Beyonce’s golden, glittering performance at the 2017 grammy’s brought me to tears. A friend tagged me on Facebook to ask me what I thought about this much talked about performance. It was such a rich piece, that I’ve needed some time to digest it. Not just because it’s never been done before – a pregnant woman performing a political piece like this on a mainstream global platform, and not just because I too have felt the majesty that comes with being pregnant. It was moving and history making to see this one piece of performance art perfectly encapsulate the central themes of fourth wave feminism today. And with the intersection of the greatest feminist tool known since the printing press – the internet – connecting our struggles and our visions for a better future as women around the world at the speed of thought – changing us, making us stronger, more fearless, stoking our appetites for change and expanding our expectations of what should be, Beyonce’s performance asks us all to get in the game.
We have ‘come a long way baby’ in a way that truly honors all the sacrifice and dedication of all the women that came before us. That our collective consciousness has shifted into this 4th wave is only possible because we have been raising approximately three generations of girls (only 3) that have seen a growing population of women be educated, be safe, and be engaged in career and politics as a result of the past feminist accomplishments.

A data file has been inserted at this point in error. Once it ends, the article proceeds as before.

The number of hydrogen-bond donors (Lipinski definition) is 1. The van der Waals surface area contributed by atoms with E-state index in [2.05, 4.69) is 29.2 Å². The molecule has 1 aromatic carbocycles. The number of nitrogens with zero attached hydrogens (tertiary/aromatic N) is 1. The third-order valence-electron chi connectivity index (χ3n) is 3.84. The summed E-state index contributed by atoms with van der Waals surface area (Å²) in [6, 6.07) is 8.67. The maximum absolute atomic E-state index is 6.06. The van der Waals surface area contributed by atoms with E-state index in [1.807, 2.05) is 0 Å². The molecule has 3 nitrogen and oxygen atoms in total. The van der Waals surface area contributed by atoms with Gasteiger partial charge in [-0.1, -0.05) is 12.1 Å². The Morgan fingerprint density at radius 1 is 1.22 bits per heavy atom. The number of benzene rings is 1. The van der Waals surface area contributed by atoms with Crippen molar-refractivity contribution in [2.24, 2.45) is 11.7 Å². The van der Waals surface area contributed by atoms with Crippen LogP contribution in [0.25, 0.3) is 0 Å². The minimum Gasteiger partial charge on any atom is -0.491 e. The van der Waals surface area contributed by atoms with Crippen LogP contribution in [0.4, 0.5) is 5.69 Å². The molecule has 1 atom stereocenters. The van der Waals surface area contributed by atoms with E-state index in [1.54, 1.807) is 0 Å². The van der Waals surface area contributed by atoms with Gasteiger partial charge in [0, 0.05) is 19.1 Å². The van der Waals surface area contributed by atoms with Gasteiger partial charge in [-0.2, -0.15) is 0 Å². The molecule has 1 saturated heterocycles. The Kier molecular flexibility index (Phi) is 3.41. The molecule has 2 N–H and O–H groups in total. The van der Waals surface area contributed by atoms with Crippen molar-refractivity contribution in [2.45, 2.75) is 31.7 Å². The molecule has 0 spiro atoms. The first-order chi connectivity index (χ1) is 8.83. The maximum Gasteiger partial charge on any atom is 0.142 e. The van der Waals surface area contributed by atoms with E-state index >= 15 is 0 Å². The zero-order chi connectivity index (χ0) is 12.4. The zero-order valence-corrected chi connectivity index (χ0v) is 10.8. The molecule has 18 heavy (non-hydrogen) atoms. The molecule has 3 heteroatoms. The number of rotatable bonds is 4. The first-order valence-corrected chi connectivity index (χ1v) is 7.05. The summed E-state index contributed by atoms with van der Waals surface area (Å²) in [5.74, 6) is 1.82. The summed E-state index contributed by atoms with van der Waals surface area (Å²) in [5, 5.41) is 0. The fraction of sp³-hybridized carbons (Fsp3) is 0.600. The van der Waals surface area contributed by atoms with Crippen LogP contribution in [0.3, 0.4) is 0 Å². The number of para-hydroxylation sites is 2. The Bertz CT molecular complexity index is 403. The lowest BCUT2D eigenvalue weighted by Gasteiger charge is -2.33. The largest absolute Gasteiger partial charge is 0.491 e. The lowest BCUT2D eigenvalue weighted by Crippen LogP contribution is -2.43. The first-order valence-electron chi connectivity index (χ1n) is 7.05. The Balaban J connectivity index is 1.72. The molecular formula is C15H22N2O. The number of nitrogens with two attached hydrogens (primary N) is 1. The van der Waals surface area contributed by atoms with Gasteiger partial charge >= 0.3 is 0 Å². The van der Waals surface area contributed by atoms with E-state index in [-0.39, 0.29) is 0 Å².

Here’s a quick overview of your history, because you know, ‘they’ just don’t teach this stuff in school.
The first wave of feminism (1500-1930) was about contract and property rights – the right to vote, to work.
The second wave -1960-1980 – was about broadening the conversation to include workplace safety, pay equality, reproductive rights, domestic abuse, rape and set new expectations for the moral compass of our gender relations.
The third wave – 1990 – 2008 – was about including all races, ethnicities, classes, sexual identities to the first and second wave’s political and economic gains.
We have been in a fourth wave since 2008 – that in the environment of online social media has flourished geometrically and is poised to be the most swiftly moving wave of feminism yet – we are focused on global social justice, intersectionally representing women of all ages, races, sexual orientations, and classes, of a spirituality that includes a reflection of the feminine and a psychology that centers on self-actualization through pleasure. This is a logical next step in the feminist consciousness and embracing of the definition of feminism as well as a logical conclusion to the conversation, begun millennia ago, of a patriarchal political paradigm and as a way forward to protect all of human life and that of the planet. (Now that I think about it, we’ve done the majority of this work since 1800 really – only 200-ish years of work to heal the millennia of oppression, another great example of how much woman can do when they collaborate.)